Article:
Wednesday, October 3, 2018

Vintage doll clothes petticoat. A 40s design.

Pattern by valspierssews

The latest in  the Underwear Collection is a cute 40s design. It has curved panels in the front and back and a nice neat flare at the hem.

The instructions are for lace at the neck and armholes but 1/2" bias makes a good facing too.

The hem can be cut at this length or cut up to 1/2" longer. It can be made longer with lace at the hem too if you like. It is perfect for the 20" Australian Girl Doll.

It is also really sweet on the 17" Baby Born doll

It opens all the way down the back and I use velcro patches for ease of dressing.

Batiste is a perfect fabric that is easy to sew and has a nice crisp look about it.

Best of all this petticoat is part of my newsletter offer for October 2018 and will be free to download with the newsletter for a few weeks in October only. Iy then goes into my shop.

Make sure you are signed up for the newsletter. You can click on the link below. There are always great offers.

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Sunday, September 9, 2018

Vintage Doll Petticoat Design is Underwear No.5 for Valspierssews


This little girls' vintage petticoat design from the 50s era is perfect for dolls. I love the flat front panel and gathered side skirts. Without much more effort than a regular gathered skirt petticoat you can create this beautiful petticoat with stand out design features.

You can also make it without the ruffle. Just extend the hemline.

If you intend to sew this one I have written up some details that may be helpful.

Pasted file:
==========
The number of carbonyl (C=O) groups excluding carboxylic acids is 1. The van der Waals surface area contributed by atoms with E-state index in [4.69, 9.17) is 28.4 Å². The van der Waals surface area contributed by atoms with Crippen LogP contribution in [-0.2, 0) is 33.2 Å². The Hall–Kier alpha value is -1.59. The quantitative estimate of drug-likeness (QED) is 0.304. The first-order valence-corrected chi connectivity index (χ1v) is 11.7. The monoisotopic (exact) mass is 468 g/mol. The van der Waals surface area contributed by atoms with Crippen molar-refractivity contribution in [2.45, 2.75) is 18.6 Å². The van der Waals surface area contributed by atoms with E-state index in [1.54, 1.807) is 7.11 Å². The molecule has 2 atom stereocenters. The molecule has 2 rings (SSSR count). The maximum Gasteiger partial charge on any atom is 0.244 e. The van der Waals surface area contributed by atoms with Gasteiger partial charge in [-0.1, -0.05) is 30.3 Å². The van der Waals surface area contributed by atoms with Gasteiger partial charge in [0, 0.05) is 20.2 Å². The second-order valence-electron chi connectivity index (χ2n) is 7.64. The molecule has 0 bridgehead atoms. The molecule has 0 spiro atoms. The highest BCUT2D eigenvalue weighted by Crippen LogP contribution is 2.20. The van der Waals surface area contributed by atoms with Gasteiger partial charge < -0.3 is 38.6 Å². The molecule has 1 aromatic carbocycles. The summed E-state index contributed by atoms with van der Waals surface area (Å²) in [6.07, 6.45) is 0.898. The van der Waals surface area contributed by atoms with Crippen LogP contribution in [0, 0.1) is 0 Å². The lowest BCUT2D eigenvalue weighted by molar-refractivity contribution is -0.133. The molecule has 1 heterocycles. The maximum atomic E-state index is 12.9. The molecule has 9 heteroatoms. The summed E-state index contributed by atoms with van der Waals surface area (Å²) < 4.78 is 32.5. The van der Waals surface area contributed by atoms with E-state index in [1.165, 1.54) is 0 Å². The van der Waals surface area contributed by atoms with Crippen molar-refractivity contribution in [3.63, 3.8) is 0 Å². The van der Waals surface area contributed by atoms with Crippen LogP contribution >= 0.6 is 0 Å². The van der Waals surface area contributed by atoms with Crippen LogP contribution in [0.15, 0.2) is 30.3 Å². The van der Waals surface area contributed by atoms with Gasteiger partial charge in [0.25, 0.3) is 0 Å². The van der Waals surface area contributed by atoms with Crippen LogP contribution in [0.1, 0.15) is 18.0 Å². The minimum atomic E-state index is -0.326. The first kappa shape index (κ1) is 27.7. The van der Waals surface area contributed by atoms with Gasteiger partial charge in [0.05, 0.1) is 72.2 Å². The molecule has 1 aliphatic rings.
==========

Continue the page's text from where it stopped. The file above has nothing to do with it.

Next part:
The best fabric for underwear is batiste. It is a moderately lose weave fabric that has a nice crisp feel to it. The slight stiffness is perfect for holding out dress skirts.

Another fabric I used was polycotton. This closely woven fabric is a bit softer and thinner than quilters 100% cotton and still fits under the dresses I make using my 1804 pattern.
I have started putting a 3/4" facing allowance on my designs so you can easily finish the egde as you please. I have done a single fold hem on this one.

Synthetic Lining
I had some synthetic lining fabric that I thought might be good. It is thin yet still has some body to it. Unfortunately it tends to fray easily and makes a fluffy ball of threads in seconds if you handle it a lot like when you are gathering the ruffle.

If I was to use this fabric again I would overlock the edge and pull up the overlocker thread to gather. You can see where the trim is that it is starting to fray.

I also tried zig zagging over a thin cord but found that the edge got messy as I stitched and I had to move further in than the 1/4" seam allowance. So if you want to zig zag over cord to gather the ruffle for this fabric you will need a wider seam allowance.

Adding trim to the ruffle
Because the ruffle edge is straight you will need to finish the edge to stop it fraying either before you sew on the trim or as you sew on the trim.
Some flat laces could be overlocked on. For other trims it is best to use pinking shears and just shave off the very edge so you don't reduce the seam allowance.

Trim at the neck and arm holes
The stretchiness of the gathered lace trim allowed the hem to turn smoothly. However, whenI used the rick rack I had to put a few snips at the tightest section of the curves to help it lie flat.